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The race is over – now what? Add to ...

After Adam Campbell, 32, ran his first 50-mile (80.5-kilometre) Canadian national championship race this past May in Victoria – and won – he felt a strange letdown. Six people he knew cheered him across the finish line; someone handed him a cookie. And that was that. His legs were sore for a week.

“I thought it was going to be a lot more monumental,” the Vancouver articling student says. “I expected to feel more like Superman.”

So he turned to his friends, family and running community for support, shared stories about the experience and focused on his next goal. He pulled out of his slump and even ran a 100-kilometre race in France at the end of August.

The postrace experience – whether it’s a five-kilometre run or a marathon – can hit runners in different ways. If you participated in the Scotiabank Toronto Waterfront Marathon on Sunday, you’re probably still in the honeymoon phase of accomplishment, riding the wave of an endorphin high. But if, as the week progresses, you suddenly start feeling a bit lost or bummed out, don’t be alarmed. Chances are you are having a postrace mental slump.

Japanese novelist and ultramarathoner Haruki Murakami wrote about it eloquently in his non-fiction book What I Talk About When I Talk About Running: “What I ended up with was a sense of lethargy, and before I knew it, I felt covered by a thin film, something I’ve since dubbed runner’s blues.”

While runner’s blues is common, the meaning of running, its importance and its connection to identity varies from person to person, says Billy Strean, a professor in the faculty of physical education and recreation at the University of Alberta. “People have all different fitness levels, aspirations, running backgrounds … for some, a race is a monumental life mark.”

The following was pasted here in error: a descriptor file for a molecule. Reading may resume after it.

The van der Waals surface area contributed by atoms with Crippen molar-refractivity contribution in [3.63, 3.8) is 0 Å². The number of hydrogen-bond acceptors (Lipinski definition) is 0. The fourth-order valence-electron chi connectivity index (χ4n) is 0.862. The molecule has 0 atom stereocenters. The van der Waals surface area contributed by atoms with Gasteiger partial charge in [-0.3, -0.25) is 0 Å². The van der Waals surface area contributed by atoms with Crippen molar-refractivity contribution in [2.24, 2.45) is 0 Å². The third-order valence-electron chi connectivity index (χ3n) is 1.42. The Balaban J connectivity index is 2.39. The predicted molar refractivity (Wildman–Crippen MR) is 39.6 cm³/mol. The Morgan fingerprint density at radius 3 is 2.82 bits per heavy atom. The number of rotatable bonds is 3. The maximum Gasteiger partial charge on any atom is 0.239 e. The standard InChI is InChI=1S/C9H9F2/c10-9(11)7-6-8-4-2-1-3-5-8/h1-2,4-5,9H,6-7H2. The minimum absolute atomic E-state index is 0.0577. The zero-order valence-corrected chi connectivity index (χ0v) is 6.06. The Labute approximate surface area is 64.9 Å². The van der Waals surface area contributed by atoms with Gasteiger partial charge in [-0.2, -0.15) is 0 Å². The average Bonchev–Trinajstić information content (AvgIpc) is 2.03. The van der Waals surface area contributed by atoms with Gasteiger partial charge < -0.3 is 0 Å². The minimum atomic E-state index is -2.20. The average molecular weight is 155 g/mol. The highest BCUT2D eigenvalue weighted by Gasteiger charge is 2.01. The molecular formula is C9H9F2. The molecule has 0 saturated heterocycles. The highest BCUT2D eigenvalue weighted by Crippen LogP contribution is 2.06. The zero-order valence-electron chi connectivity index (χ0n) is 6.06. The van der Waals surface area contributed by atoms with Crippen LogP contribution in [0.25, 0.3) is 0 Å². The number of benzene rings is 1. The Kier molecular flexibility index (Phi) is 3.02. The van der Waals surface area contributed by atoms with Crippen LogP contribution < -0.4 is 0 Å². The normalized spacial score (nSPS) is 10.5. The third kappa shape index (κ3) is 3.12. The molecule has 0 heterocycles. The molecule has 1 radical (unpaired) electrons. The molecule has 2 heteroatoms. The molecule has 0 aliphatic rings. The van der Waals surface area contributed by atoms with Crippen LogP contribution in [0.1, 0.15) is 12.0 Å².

But, he points out, “any time you have a significant achievement or something where there’s been a lot of buildup, you can experience a letdown.”

The postrace blues is a lot more common in recreational marathoners, particularly following their first big race, according to Jack Taunton, professor in the division of sports medicine at the University of British Columbia. “You put all your effort into training, watching your diet, running with a group, everything is focused on one event for months,” Dr. Taunton says. “Then bang, the event is over.

Colleen Hillier, 42, started running this year. The teacher and mother of three joined a running club and trained for five months for her first half-marathon, Nova Scotia’s Valley Harvest Marathon, which she ran Oct. 9.

It wasn’t the greatest experience. Going into it she had a cold, low iron, sore knees and a bad case of self-doubt; she anticipated not finishing. During the race she “hit a wall,” but crossed the finish line with chills.

“When I left the race, I thought: I will never do this again.” Still, she was proud. “I must have said to my husband 100 times that day, ‘I did it! I made it!’ ”